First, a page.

Every June, we celebrate the Queen’s birthday and while it is not exactly the date of the queen turning a year older, Australia chooses this day to celebrate the birthday of the monarch.
In celebration of the Queen’s birthday weekend, Horsemate is taking a look at the role horses play in The Royal Family.
When you think of The Queen, many things come to mind: corgis, tiaras, castles – and horse racing!
The Queen has had an interest in horses since she was very young, and this hobby is something she has developed over the past 68 years. It is one of her favourite pastimes and she thoroughly enjoys the breeding, and racing of her thoroughbred horses.
But The Queen is not the first and certainly is not the last member of the Royal Family to have an Interest in racing.
Practically all Monarchs have had a love of horses, but it was only in the 1500s that they started to use them for fun, sport and status, rather than war. The first ever horse race meetings were held in the 1510s, while Henry VIII was on the throne.
Henry passed many laws in relation to the breeding of horses during his time on the throne, some 38 years; the King had a stable at Greenwich, where his horses were trained and their stamina a speed honed. He also imported horses from overseas.
Aside from The Queen’s love of horses on the track, they also play a huge role in the daily activities of The Royal Family.
Horses can be seen at work during a number of ceremonial events, often in front of thousands of people. During lockdown, The Queen’s horses were looked after by staff from The Royal Mews and relocated to stables in Windsor, Sandringham and Hampton Court Palace.
Within the stables, the Royal Horses receive daily exercise and regular visits from the farrier. Some of the horses are out to graze whilst others are tacked up and ridden daily.
The Royal Family uses two breeds of horse during ceremonial events: Windsor Greys and Celveland Bays. The Queen names each of the horses herself, usually after a place she has visited.
Windsor Greys draw the carriages in which The Queen, her guests and other members of The Royal Family travel. During the Victorian era, these grey horses were kept at Windsor, giving them their full name.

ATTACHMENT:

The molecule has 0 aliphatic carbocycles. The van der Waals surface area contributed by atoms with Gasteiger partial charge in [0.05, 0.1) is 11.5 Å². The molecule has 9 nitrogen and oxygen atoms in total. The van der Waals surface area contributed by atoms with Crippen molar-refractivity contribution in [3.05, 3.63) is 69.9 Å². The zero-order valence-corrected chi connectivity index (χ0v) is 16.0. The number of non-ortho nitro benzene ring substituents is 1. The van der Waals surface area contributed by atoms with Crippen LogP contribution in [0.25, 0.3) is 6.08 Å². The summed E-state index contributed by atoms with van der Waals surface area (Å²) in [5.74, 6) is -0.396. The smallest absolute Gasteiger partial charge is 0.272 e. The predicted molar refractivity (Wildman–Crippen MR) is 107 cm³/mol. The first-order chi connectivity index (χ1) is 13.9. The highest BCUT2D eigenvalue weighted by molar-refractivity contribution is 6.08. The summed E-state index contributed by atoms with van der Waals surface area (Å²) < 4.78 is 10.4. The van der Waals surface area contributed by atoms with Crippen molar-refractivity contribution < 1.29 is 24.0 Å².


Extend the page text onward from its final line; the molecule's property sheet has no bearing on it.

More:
Cleveland Bays are used to collect High Commissioners and Ambassadors from their residences before taking them to Buckingham Palace to present their credentials to The Queen. These horses are brown in colour with black manes and tails.
The Queen’s favourites
In a new special royal edition of Horse & Hound magazine, Queen Elizabeth shares the names of eight horses that her family has loved riding over the years as well as five racehorses they’ve loved watching.
Betsy: a black-brown mare that the Queen rode in the 1960s. Betsy was full of character and spirit and much loved by The Queen.
Burmese: presented to the Queen in 1969 by The Royal Canadian Mounted Police. The Queen last rode her in Trooping the Colour in 1986, after which she attended her birthday parade in a carriage.
Doublet: the horse Princess Anne won the European Eventing Championships at Burghley in 1971. The Queen bred both the horse and the rider!
Columbus: Princess Anne also competed on Columbus but found him too strong. He was a favourite of Captain Mark Phillips, Anne’s first husband.
Sanction: a favourite of the Queen’s for many years. Sanction was almost telepathic and had a very strong bond with Her Majesty.
Balmoral Jingle and Balmoral Curlew: two Highland ponies which were a success in the show ring and went on to become broodmares at the Balmoral Stud.
Emma: a Fell pony that has been a wonderful servant to Her Majesty and is still going strong at the age of 24 as one of The Queen’s riding ponies.
The Queen’s favourite racehorses include:
Aureole: bred by King George VI and the first horse the Queen inherited from her late father. In addition to him becoming The Queen’s first top-class exciting racehorse, Aureole stood at Sandringham Stud throughout his whole career as a stallion, where he sired many top-class horses.
Doutelle: the first top-class horse bred by the Queen in her own right. After winning many races, he retired to the Sandringham Stud, but died at the age of only eight.
Highclere: a Dual Classic winner, Highclere won both the 1000 Guineas and Prix de Diane in Paris “in front of an enormous delighted Parisian crowd, who famously chanted ‘Vive La Reine’.
Phantom Gold: This remarkable mare will inevitably continue to be at the core of the Royal Studs’ broodmare band for future generations to enjoy and nurture.
Estimate: won the Ascot Gold Cup. No reigning monarch had won the Gold Cup and it gave Her Majesty great pleasure in achieving an ambition to breed such a great horse of true stamina and grit.
Banner Photo: henrydallalphotography.com. Her Majesty with two of her fell ponies, Bybeck Katie and Bybeck Nightingale.